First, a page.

Friday, August 29, 2014

clashing views on how to deal with ISIL

Two usually well-sourced reporters, Josh Rogin and Eli Lake of the Daily Beast, have this inside picture of the administration debate over how to handle ISIL [I guess I'll use the administration's term for consistency].

There were deep divisions inside the administration's deliberations over Syria. One set of officials advocated for a campaign to decimate ISIS in both countries by striking ISIS targets across Syria. This camp pushed for hitting near Aleppo where they are advancing, and with at least some coordination with the moderate Syrian rebels. The group, which included officials from State Department, intelligence community and some parts of the military, came up with extensive targeting options for the president that included not only ISIS military assets, but their infrastructure, command and control, and their financial capabilities. Even the oil pipelines they use to export crude for cash were on the target list.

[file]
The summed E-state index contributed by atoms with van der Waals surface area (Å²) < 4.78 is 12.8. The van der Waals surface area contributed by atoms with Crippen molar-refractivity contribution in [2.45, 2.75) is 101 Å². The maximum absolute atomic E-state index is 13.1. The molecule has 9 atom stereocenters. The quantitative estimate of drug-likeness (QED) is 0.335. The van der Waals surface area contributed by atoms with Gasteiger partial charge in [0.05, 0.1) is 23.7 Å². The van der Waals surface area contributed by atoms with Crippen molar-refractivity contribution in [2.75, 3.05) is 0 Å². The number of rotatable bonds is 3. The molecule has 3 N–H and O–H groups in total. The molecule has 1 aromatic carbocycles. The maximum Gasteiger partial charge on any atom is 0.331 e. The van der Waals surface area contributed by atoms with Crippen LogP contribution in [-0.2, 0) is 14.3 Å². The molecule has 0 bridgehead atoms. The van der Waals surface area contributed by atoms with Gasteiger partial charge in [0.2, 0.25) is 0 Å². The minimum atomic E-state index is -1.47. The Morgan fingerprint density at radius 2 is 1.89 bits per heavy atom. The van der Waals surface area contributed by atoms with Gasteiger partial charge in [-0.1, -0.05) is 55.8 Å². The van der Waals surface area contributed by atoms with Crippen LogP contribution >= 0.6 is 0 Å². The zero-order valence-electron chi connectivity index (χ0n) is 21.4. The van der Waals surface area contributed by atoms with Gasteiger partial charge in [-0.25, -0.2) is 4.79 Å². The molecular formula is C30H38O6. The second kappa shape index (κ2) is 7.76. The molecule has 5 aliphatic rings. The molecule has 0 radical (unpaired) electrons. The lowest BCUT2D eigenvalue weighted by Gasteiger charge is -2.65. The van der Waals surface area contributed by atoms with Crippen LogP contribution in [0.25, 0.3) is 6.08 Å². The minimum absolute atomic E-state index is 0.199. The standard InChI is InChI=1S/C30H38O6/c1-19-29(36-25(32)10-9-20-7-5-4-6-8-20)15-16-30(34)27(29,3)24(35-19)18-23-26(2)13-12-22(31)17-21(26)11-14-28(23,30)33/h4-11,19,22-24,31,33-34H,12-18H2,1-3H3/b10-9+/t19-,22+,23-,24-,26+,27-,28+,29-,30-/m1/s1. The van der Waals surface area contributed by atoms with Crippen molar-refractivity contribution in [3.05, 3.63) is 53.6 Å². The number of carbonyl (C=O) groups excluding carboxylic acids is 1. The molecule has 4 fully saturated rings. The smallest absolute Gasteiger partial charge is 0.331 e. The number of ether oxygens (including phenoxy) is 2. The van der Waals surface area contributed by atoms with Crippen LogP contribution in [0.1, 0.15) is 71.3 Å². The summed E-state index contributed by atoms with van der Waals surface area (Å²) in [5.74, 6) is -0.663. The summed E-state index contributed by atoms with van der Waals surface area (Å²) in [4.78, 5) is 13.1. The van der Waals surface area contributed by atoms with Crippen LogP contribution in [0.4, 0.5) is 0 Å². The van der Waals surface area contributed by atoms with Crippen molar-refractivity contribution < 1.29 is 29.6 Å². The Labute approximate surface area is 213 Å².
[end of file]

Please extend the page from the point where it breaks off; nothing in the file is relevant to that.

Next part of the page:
Another group of officials -- led by White House and National Security staffers but also including some intelligence and military officials -- favored a more cautious approach that spurned any cooperation with the Free Syrian Army and focused strikes inside Syria on targets near the Iraqi border. The objective: cut off ISIS supply lines to Iraq. That strategy would fall more squarely within the existing limited missions that Obama has already outlined for his war.
Inside the intelligence community, there is a dispute about whether the Free Syrian Army, which has been fighting ISIS in Syria all year with little international support, can be a reliable partner for any military mission inside Syria.

Senior U.S. intelligence officials say the official assessment from the Office of the Director of National Intelligence recommended against working with the Free Syrian Army.
This suggests to me that the key issue for the President is whether the United States could have a reliable working relationship with the Syrian opposition, and we probably have limited information on which to make that judgment. So the problem is how to deal with the admitted threat of ISIL throughout the region while also dealing with the Syrian civil war, the unstable Iraqi political situation, and the growing disarray among Arab governments supposedly friendly to America.

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